Earth’s magnetic field is routinely measured at more than 150 geomagnetic observatories worldwide, of which, as this paper is written, about 120 are part of the International RealTime Magnetic Observatory Network INTERMAGNET (Love and Chulliat [2013]). We collect minute mean definitive vector data of all available observatories at geomagnetic latitudes equatorward of ±55° for in total six magnetic storms. All storms occurred during the peak phase of solar cycle 23, namely in April 2000, July 2000, August 2000, March 2001, October 2003 and November 2003. For each storm, we select a time segment of 10 days, covering buildup phase, main phase and recovery phase. A summary of the data is given in Table 1. The magnetic data are used to construct a model of the magnetospheric source, as will be described in the next subsection.
While longterm measurements of the geomagnetic field at observatories are common, the geoelectric field is usually only measured in MT field campaigns. The Japanese observatories Kakioka (KAK), Kanoya (KNY) and Memambetsu (MMB), all part of INTERMAGNET, are an exception, as all of them have routinely measured the geoelectric field for several decades (Minamoto [2013]). We use minute mean electric field data of all three observatories to estimate distortion matrices, as outlined below.
In addition, we use minute mean electric field data from an ocean bottom MT survey, carried out from November 1999 to July 2000 in the Philippine Sea (Seama et al. [2007]). The survey was based on six ocean bottom electromagnetometers, deployed along a line at water depths between 3,250 and 5,430 m. The stations in particular recorded the April 2000 magnetic storm and are thus of interest for our analysis. The observatories and ocean bottom electromagnetometers providing electric field data are depicted on a map in Figure 1.
We subtract the baseline and a linear trend from both magnetic and electric data to remove main field contributions and possible instrument drift. All magnetic data are checked visually for gaps and offsets; small gaps are interpolated and channels with lowquality data or large gaps are removed.
Calculation of the electric field
EM fields obey Maxwell’s equations. We formulate them in frequency domain as
Here, B(r,ω) and E(r,ω) are the complex Fourier transforms of magnetic flux density and electric field, respectively, and j^{ext}(r,ω) is the complex Fourier transform of the electric current density of the inducing source. The position vector r=(r,θ,φ) describes a spherical coordinate system, with r, θ and φ being the distance from the Earth’s centre, colatitude and longitude, respectively. Further, σ(r) is the spatial conductivity distribution in the Earth, ω denotes angular frequency and μ_{0} is the magnetic permeability of free space. Our formulation of Maxwell’s equations discards displacement currents, which are negligible in the frequency range considered here.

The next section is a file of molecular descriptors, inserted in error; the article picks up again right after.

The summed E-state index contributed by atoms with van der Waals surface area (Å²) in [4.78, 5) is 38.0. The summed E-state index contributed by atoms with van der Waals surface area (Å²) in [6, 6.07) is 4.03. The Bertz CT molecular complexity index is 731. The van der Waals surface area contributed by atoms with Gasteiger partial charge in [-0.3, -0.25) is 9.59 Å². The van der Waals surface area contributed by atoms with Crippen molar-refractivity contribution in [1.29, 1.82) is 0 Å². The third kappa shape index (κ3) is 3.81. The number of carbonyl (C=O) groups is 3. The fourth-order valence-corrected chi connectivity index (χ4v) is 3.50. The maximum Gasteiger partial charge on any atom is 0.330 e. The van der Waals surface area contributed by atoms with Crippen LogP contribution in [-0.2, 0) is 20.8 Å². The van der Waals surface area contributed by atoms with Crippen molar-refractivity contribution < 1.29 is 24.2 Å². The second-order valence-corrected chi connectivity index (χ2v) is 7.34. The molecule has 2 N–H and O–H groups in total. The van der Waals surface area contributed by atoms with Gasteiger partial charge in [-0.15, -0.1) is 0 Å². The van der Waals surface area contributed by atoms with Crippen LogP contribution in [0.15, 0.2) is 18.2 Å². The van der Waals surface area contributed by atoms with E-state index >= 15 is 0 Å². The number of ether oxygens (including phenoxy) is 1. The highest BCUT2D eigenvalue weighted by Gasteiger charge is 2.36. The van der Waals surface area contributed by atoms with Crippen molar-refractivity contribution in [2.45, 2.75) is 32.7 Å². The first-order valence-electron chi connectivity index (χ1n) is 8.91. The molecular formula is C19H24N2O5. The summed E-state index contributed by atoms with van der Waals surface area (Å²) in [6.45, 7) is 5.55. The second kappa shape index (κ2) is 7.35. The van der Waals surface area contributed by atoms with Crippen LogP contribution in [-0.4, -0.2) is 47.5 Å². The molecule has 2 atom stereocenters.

Equation 1 illustrates that electric and magnetic fields are linear with respect to the source. This means that the total electric and magnetic fields can be represented as the sum of individual electric and magnetic fields due to specific sources. We parametrize the source field j^{ext} with spherical harmonics ${Y}_{n}^{m}$ (where n and m denote degree and order of the spherical harmonic, respectively), as demonstrated in Appendix G of Kuvshinov and Semenov ([2012]). This allows us to write electric and magnetic fields outside the source region as
where ${\mathbf{B}}_{n}^{m,\text{unit}}$ and ${\mathbf{E}}_{n}^{m,\text{unit}}$ are EM responses of the Earth due to unit scale spherical harmonic sources, respectively. The factors ${\epsilon}_{n}^{m}$ are the SHE coefficients describing the frequency content of the inducing source. Note that in practice, the double sums in Equations 3 and 4 are finite.
The calculation of electric field time series during a magnetic storm involves the following steps:

1.
Calculation of ${\mathbf{B}}_{n}^{m,\text{unit}}$ and ${\mathbf{E}}_{n}^{m,\text{unit}}$ in a 3D conductivity model for the desired set of spherical harmonic sources and representative frequencies ω. This is done using a contracting integral equation approach (Kuvshinov [2008]). The responses are modelled at Earth’s surface on a regular 1°×1° mesh.

2.
Spatial interpolation of ${\mathbf{B}}_{n}^{m,\text{unit}}$ to observatory locations r _{ j }.

3.
Interpolation of ${\mathbf{B}}_{n}^{m,\text{unit}}$ to the full set of frequencies contained in the data.

4.
Fourier transformation of observed time series B ^{obs}(r _{ j },t), yielding B ^{obs}(r _{ j },ω).

5.
For each frequency ω, construction of a system of linear equations (Equation 3) and solution of this system for coefficients ${\epsilon}_{n}^{m}\left(\omega \right)$ using iteratively reweighted least squares (e.g. Aster et al. [2005]). Only the horizontal components of B are used, since they are less influenced by conductivity heterogeneities than B _{ r } (as demonstrated by Olsen and Kuvshinov [2004]).

6.
Interpolation of ${\mathbf{E}}_{n}^{m,\text{unit}}$ to the full set of frequencies contained in the data.

7.
Calculation of E(r,ω) at any observation point by means of Equation 4.

8.
Inverse Fourier transformation of E(r,ω), yielding time series E(r,t).